Environmental impact on allergy and asthma

May 14, 2018

By now I hope everyone has received their copy of the May issue of the Annals of Allergy, Asthma and Immunology. This month’s emphasis is on environmental impact on allergy and asthma, and we have a wide array of articles that address many of the aspects of this topic. Two in particular are worthy of mention.

The first is a review by Brittany Esty, MD and Wanda Phipatanakul, MD, MS, FACAAI on considerations for the child with asthma in the school setting. They review the various exposures that are common in school settings including cockroach, rodent, pets, mold and higher endotoxin levels. These are all common exposures for children and, not surprisingly, are associated with adverse impact on students with asthma. The review is very thorough and thoughtful for providers counseling parents, teachers and students about possible environmental control measures in the overall management strategies for kids with asthma.

Another interesting article is this month’s CME review by David I. Bernstein, MD, FACAAI, and Anh Dao, MD, discussing many of the occupational related exposures that can adversely affect patients with asthma. They describe a detailed list of common exposures in different workplace settings. Additionally, they describe a comprehensive detailed occupational history intake template that can be extremely useful when a patient is suspected of having occupationally related asthma. The authors provide their expertise in context of a thorough literature review on the methods of discerning specific steps in establishing the proper diagnosis – not all that wheezes is asthma. Those steps include the true workplace connection, the value of allergy testing and approaches to management including modifying exposures in the workplace. This article should be extremely useful to the practicing clinician who suspects an occupational component to asthma.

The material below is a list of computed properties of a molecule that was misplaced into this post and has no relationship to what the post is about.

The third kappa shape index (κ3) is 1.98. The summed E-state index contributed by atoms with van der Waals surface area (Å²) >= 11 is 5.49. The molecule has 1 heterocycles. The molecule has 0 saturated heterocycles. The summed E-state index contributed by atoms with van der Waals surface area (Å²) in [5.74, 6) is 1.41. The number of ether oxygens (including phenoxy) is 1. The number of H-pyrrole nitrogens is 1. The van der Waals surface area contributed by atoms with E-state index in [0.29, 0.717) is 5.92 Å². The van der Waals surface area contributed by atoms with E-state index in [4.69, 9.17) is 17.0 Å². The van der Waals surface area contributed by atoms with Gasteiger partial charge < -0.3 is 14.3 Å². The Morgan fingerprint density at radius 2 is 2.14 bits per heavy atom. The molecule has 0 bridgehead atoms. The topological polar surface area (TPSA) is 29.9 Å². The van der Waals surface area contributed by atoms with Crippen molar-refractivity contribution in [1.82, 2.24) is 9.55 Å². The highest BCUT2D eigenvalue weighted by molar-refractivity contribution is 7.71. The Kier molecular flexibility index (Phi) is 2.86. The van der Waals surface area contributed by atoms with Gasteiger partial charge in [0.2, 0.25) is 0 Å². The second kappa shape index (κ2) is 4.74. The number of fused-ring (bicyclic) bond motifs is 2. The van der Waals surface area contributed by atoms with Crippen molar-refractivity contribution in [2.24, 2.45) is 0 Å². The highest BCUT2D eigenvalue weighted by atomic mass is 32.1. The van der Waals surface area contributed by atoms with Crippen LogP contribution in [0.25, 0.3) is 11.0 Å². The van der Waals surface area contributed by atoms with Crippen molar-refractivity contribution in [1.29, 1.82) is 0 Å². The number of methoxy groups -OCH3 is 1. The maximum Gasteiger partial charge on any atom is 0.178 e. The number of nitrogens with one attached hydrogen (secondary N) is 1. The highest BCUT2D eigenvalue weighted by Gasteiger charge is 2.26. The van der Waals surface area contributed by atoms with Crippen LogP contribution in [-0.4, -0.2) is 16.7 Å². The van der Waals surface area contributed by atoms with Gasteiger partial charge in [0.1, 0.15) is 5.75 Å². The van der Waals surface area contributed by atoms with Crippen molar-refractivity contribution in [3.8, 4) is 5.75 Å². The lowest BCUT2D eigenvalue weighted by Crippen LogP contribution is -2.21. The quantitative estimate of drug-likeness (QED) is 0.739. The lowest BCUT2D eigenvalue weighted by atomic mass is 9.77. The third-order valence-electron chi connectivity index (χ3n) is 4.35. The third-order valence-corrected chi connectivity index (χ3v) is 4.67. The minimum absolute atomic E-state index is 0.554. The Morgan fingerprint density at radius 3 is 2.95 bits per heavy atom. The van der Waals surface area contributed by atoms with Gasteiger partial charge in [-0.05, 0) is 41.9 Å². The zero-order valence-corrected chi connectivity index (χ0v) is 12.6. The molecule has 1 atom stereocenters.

As always, we welcome comments from you, the readers. Consider sending correspondence about the Annals features to share your thoughts with other readers in future issues.  Instructions for this feature can be found at the submission website.

Gailen D. Marshall, Jr., MD PhD FACAAI
Editor-in-chief